The Student News Site of University of Arizona

The Daily Wildcat

78° Tucson, AZ

The Daily Wildcat

The Daily Wildcat


    Column: The no makeup conversation gets loud

    Tobey Schmidt
    Erica Gonzalez, a criminal justice junior, poses for a photo without any makeup on on Tuesday, Oct. 10.

    A woman’s decision of whether or not to wear makeup should be a personal choice, not an obligation.

    Makeup and cosmetic enhancements have been a part of a woman’s daily routine for decades. As modern cosmetics have been developed, changed and reformulated, the expectations of the modern woman’s face have changed. 

    Women have more cosmetic products available to them than ever before, with products to shape, plump, contour and brighten their appearance as desired. 

    With more to work with, the expectations have increased. We see celebrities in the media with flawless features, all thanks to makeup.

    The cosmetic industry is currently one of the fastest growing industries in the U.S., as women are sweeping  trendy products off the shelves for their own makeup collections.

    As fast as lip kits, bronzers and highlighters are moving from shelves and online stocks, there is also a trend in the other direction.

    The No Makeup Movement was set in motion this summer following singer Alicia Keys’ announcement that she would no longer wear a fully made-up face, including in her public appearances. 

    RELATED: Constantly comparing yourself to others is no way to live

    Keys turned heads as she arrived at the MTV Video Music Awards wearing a natural, no-makeup look. Key’s bare face was one of the most talked-about looks at the VMAs, sparking comments and criticism from viewers on Twitter.

    Fans commented on Keys’s decision, saying it was inspiring and empowering. Others were not as impressed. Some social media users claimed that Keys needed some concealer and a bit of lip balm, while others commented saying they too would go bare-faced if they had the money to have flawless skin.

    An action that was both courageous and well-intentioned was quickly turned negative, as some viewers accused Keys of being anti-makeup.

    She responded to the criticism by tweeting, “Y’all, me choosing to be makeup free doesn’t mean I’m anti-makeup. Do you!”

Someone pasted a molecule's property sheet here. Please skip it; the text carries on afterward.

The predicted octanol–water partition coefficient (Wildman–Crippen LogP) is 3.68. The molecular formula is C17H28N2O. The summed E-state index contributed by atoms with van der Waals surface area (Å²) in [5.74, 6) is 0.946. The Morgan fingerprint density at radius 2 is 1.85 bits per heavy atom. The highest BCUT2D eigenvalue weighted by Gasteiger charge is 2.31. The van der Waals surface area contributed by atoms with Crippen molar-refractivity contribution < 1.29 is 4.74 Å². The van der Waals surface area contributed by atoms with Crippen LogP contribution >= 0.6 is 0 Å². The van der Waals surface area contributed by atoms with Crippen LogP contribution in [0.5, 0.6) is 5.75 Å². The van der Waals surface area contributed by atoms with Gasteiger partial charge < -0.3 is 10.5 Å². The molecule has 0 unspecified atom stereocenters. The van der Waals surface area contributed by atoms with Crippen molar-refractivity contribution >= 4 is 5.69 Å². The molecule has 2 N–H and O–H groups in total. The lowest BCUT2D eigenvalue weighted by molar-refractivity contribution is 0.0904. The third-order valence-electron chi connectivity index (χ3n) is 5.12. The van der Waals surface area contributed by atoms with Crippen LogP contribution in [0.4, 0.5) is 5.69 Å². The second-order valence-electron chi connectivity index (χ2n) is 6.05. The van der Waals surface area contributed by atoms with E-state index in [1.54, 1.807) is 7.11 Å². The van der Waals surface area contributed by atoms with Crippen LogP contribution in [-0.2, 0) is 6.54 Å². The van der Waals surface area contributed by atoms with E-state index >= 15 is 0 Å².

Keys isn’t the first celebrity to choose to go makeup-free, and she certainly won’t be the last. Actress Gabrielle Union has already followed in her footsteps. 

    The reaction to Keys’s decision to wear a more natural look gives us insight to where we stand as a society. We celebrate individuality and uplift those who want to lead different lifestyles, but our reactions to small situations such as this one prove we don’t always think outside the box.

    The way the concept of not wearing makeup has blown up on the internet—with celebrities getting hateful comments—is evidence of a larger problem in our society. We’ve been conditioned to think more is better, and a fully made-up face is the standard of what is considered beautiful. 

    Keys is sending a different message: Less is more.

    We want to empower women to be who they want to be and wear what they like to wear. Women often look to celebrities for style inspiration, and having celebrities who don’t wear a full face of makeup would help at least some women feel more comfortable wearing less makeup.

    RELATED: Volunteer yourself to be less stressed

    Keys, among other celebrities, are onto something we seem to have forgotten: Makeup is a tool of enhancement, not a mask. With so many beauty products designed to make the old feel young and the young feel more mature, getting caught up in it all can cause us to lose our way. 

    We should be carrying an appearance that we feel comfortable in, not one we feel bullied into.

    The hype of the media surrounding women who choose to wear more natural looks or no makeup at all is proof we still live in a society in which people equate beauty with full makeup and bare skin with imperfection.

    We’ve been conditioned to think we need these products to change how we look. We want fuller eyelashes, accentuated cheekbones and fuller lips. In reality, many of the women we model our appearances after don’t have the features we strive for.

    Using products to enhance our appearance is a subject of personal preference. It shouldn’t be breaking news when a woman chooses to go without makeup.

    Follow Leah Gilchrist on Twitter.

    More to Discover
    Activate Search